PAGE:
First off, I’m going to ruin your childhood surety. Are you ready? Brace yourself:
There’s no such thing as a seagull.
The very word makes any birder shudder. In fact, no such creature exists. Except, that is, in the common-yet-false knowledge of the average beach-goer. Want to sound like you know your stuff in the bird realm? Call it a gull. And then, why not go ahead and take it a step further: Find out what species of gull it is. Be it the black hooded Laughing Gull or the enormous Great Black-backed Gull, the largest gull in the world, you’ll find that calling any old white bird flying around the seashore is not only wrong, it is an affront to the wide world of gulls.
To take this a bit further, I want to address those of us who have fed these clever, opportunistic creatures. The last time I did it was more than 25 years ago and I distinctly remember the pinch of beak onto finger and the rush of joy turned to dismay. These birds will go out of their way to get your food, to the extent that you’ll hardly know how that cookie that you’d been eagerly lifting toward your open mouth suddenly became many meters away (and growing) from your empty maw, snapped up in the beak of the gull that just took you for a fool.
Whether we want to feed them or not, we are. The bits of food we leave behind are scavenged with gusto, as are the french fries strewn across all the parking lots of the world. While most birds flee at the sight of a human, gulls are sure to occupy space as near to us as they dare because generations before them have undeniably benefitted from our waste and carelessness and voluntarily-tossed breadcrumbs. They’ve learned to take advantage, to await any opportunity of food.
And they’re reaping the benefits, as portrayed by the immense populations some gull species have grown into. Here is where our impact on nature once again plays a hand, indirectly enough so that it passes under most of our awareness. This is because it’s happening in even the most remote of ecosystems. Gulls pushed out of the human populous move to more secluded areas to find food and will hunt in an opportunistic manner, perhaps following the lobster boats to distant islands, and some of these birds may find themselves suddenly looking down upon a seabird colony brimming with edibility. The island colonies are made up of ground-nesting terns, eggs barely hidden on the bare earth. Common Eiders, a species of sea duck, make their way up the beach followed by sooty cottonball chicks. Here is a vulnerability that the opportunistic gull will happily take advantage of, and with gusto.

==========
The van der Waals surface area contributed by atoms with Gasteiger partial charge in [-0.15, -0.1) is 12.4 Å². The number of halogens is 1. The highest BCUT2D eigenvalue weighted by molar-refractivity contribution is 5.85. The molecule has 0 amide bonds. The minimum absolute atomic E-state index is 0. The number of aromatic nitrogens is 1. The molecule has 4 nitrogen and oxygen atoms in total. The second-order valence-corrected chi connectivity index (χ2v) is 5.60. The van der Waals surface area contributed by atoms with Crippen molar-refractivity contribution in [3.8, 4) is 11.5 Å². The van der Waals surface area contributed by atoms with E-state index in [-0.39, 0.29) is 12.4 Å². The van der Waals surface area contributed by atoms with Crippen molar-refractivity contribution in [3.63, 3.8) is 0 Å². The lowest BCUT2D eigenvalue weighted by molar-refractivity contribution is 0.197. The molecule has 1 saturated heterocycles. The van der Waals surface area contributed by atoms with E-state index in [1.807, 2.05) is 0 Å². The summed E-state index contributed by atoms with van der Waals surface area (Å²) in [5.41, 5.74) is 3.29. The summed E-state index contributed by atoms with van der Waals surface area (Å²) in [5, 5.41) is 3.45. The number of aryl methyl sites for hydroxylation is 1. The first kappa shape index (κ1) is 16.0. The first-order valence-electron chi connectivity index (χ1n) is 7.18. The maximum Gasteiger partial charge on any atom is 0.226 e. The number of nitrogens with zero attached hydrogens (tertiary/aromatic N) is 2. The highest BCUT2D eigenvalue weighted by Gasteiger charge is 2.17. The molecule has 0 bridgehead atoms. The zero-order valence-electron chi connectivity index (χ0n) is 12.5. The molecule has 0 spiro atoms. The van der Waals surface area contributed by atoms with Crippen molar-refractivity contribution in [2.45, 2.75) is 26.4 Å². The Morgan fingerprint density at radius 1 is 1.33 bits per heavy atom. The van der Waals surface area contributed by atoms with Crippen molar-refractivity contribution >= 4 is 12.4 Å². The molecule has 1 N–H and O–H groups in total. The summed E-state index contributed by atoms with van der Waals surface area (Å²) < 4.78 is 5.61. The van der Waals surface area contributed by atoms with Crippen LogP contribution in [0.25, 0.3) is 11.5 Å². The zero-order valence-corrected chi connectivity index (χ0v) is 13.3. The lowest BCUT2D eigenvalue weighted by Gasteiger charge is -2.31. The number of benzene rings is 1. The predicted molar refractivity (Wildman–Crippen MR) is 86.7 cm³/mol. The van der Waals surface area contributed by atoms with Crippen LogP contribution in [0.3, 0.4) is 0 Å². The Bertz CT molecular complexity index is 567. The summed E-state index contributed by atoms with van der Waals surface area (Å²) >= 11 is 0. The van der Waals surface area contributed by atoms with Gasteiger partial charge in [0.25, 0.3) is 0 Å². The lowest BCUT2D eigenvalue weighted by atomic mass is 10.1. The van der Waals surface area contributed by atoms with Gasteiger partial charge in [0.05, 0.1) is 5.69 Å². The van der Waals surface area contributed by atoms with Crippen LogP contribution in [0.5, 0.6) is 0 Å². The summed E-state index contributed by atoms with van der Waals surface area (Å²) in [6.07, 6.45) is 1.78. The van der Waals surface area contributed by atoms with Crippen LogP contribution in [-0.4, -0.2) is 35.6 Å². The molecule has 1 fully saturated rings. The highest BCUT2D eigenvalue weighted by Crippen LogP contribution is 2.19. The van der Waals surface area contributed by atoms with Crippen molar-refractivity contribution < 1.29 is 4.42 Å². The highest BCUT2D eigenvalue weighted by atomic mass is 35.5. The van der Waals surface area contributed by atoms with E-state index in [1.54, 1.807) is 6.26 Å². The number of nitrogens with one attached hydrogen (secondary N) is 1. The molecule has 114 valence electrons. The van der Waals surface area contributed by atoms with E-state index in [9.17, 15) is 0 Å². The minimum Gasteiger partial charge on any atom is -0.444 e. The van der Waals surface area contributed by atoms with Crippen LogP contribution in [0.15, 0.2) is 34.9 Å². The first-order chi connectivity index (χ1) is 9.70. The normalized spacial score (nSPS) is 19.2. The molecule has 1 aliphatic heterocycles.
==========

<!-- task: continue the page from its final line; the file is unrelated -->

As a 19 year old, shiny new field biologist (so designated by one Dr. Steve Kress), riding the swells of Maine’s Saco Bay to one of the nesting colonies where I’d be spending my summer, a flurry of wings that caught my attention on the beach of my soon-to-be island home. A momma eider was leading her seven fuzzy chicks up the beach and those little morsels were just too tempting for any gull to pass up. Before my jaw could even drop in disbelief, every one of the chicks had already disappeared down the gullet of one of the gang of hungry gulls.
One of the primary reasons Project Puffin is still going, forty years after its initiation, is that without a constant human presence during the breeding season, the gregarious, predatory gulls would eradicate all the other nesting species on the island. Laughing gulls will take eggs and steal the food that adult puffins and terns bring in to feed their own young, an act known as kleptoparisitism. Herring and Great Black-backed gulls will swallow an entire tern fledger whole. By the end of the summer, it’s hard to find a fledgling Common Eider anymore. They have to run the gauntlet every day and few succeed.
Nevertheless, these birds aren’t evil. They’re just sustaining themselves, just like we do every day, just heading over to the grocery store or cafe and picking up some hunk of meat or a delectable dessert. What the problem is, is us. But the more we know, the more we can help moderate how our lives impact ecosystems. And the more we know, we can share what we’ve learned with others and, best of all, better appreciate the flurry of wings around us.